Mint isn’t just for lamb, you know. I had a couple of beautiful pork chops given to me by a friend who raises organic pigs over near Bozeman. They deserved some special treatment.
I remember my mother slipping pieces of garlic into a pork roast via little pockets she would make using a paring knife. That aroma and flavor has always stayed with me. At the same time, mint is everywhere now, and, sad to say, in a few months it won’t be. So I decided to combine the two.
I’m so glad I did. I wrapped mint leaves around thin slivers of garlic, and made the same little pockets in my chop that my mother used to make in her roasts. I used the back of the knife tip to work the tiny bundles down into each one. I ended up with four of them on each side of the chop. Once I grilled them, the heat of the fire warmed the oils in the mint leaves so they could infuse their way into the meat. And the garlic gently roasted. The pairing was heavenly.
When the chops came out of the oven for their brief rest, I cut a potato into 1/4″ thick slices and flip-flopped them in some olive oil and seasoned them with salt, pepper, and some red pepper flakes. I laid them on the grate over the still-hot coals. With about 3 minutes on each side, they were perfectly browned and crisped. The olive oil dripping into the coals created a wonderful smoky note. They made a perfect bed for the slices of chop.
As a solitary cook, I prepared just one of these beauties. I’m holding onto the other one for another night.
- 2 porkchops, about 1″ thick
- 16-20 large leaves of fresh mint
- 2 cloves of garlic, peeled and sliced as thinly as possible
- Olive oil
- Sea or kosher salt and grinds of pepper
- A good charcoal fire
- Lay your chops on your work surface. Beginning along one edge, make slits about 1/2″ deep that are 1″ apart. Fold a sliver of garlic into a mint leaf. Using the BACK of the tip of a paring knife press the little bundle into one of your slits. Repeat until all have been filled. Repeat on the other side being sure not to place them in the same spots as on the first side. You should have about 4 filled slits on each side.
- Film the bottom of a baking dish with olive oil. Set the chops in it, then turn them over so that both sides are coated. Season both sides with salt and pepper. Cover them with plastic and let sit at room temperature for an hour.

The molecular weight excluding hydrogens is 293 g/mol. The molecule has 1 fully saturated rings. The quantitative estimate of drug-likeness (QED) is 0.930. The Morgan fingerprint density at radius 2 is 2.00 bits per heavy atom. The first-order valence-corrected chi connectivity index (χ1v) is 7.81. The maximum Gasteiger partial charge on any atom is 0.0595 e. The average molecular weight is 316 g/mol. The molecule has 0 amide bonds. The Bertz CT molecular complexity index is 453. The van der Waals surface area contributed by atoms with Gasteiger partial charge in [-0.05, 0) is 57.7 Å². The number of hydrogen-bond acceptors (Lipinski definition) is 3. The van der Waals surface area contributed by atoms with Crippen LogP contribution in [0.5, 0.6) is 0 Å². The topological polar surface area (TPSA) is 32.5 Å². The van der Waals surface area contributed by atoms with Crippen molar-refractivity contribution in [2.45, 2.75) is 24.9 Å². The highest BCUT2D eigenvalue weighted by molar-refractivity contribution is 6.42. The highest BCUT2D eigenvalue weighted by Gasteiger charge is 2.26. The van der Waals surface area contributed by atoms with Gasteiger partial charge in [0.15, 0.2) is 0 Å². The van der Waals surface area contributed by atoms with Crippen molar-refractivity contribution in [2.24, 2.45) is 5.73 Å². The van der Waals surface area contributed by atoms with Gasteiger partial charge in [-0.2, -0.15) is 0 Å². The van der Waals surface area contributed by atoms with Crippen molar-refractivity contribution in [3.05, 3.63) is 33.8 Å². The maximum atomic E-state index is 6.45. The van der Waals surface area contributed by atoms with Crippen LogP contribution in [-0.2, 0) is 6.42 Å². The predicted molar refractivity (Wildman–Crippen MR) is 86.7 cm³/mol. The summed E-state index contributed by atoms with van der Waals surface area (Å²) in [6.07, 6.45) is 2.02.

- After about a half hour, light your fire. I’d definitely suggest springing an extra dollar or two for hardwood charcoal over briquettes. Use propane only if you must.
- Before you head for the grill with your chops, preheat the oven to 225 degrees. Yes, I know it hot, but it’s only 225 degrees. You’re going to sear the chops for flavor on the grill, then let them finish cooking in a gentle oven. Place them on the grill. Grill for 3-4 minutes per side. Remove to a clean, oven-proof platter and take them inside to the oven. Finish in the oven for 10 minutes. Build into your serving hour enough time for the chops to come out of the oven and rest for 10 minutes before plating. Cover them with foil or plastic and a couple of kitchen towels. This is an important step. Exposing any protein to heat stresses it. When stressed, the cells tighten up, squeezing water to their outsides where it can easily be cooked away by exposure to too-high heat for too long. It’s just like squeezing a sponge – you start with something moist and end with something nearly dry. By using the heat of the grill to sear the surface for great flavor, then finishing cooking in a gentle oven, you’ll minimize the amount of moisture loss. Then by allowing the meat to rest, covered, at room temperature, you’ll allow the cell walls to literally relax, say, “Whew! That’s over!” As they relax, water still roaming around on their outsides (because you haven’t overcooked it away), reinflates the cells. That is the perception of tenderness and juicy-ness we all love.
- To serve, arrange a bed of grilled potato slices on each plate. Slice each chop into 1/2″ thick slices and arrange over the potatoes. If using bone-in chops, be sure to place the bone on each plate. Chewing on it at the end may just be the best part.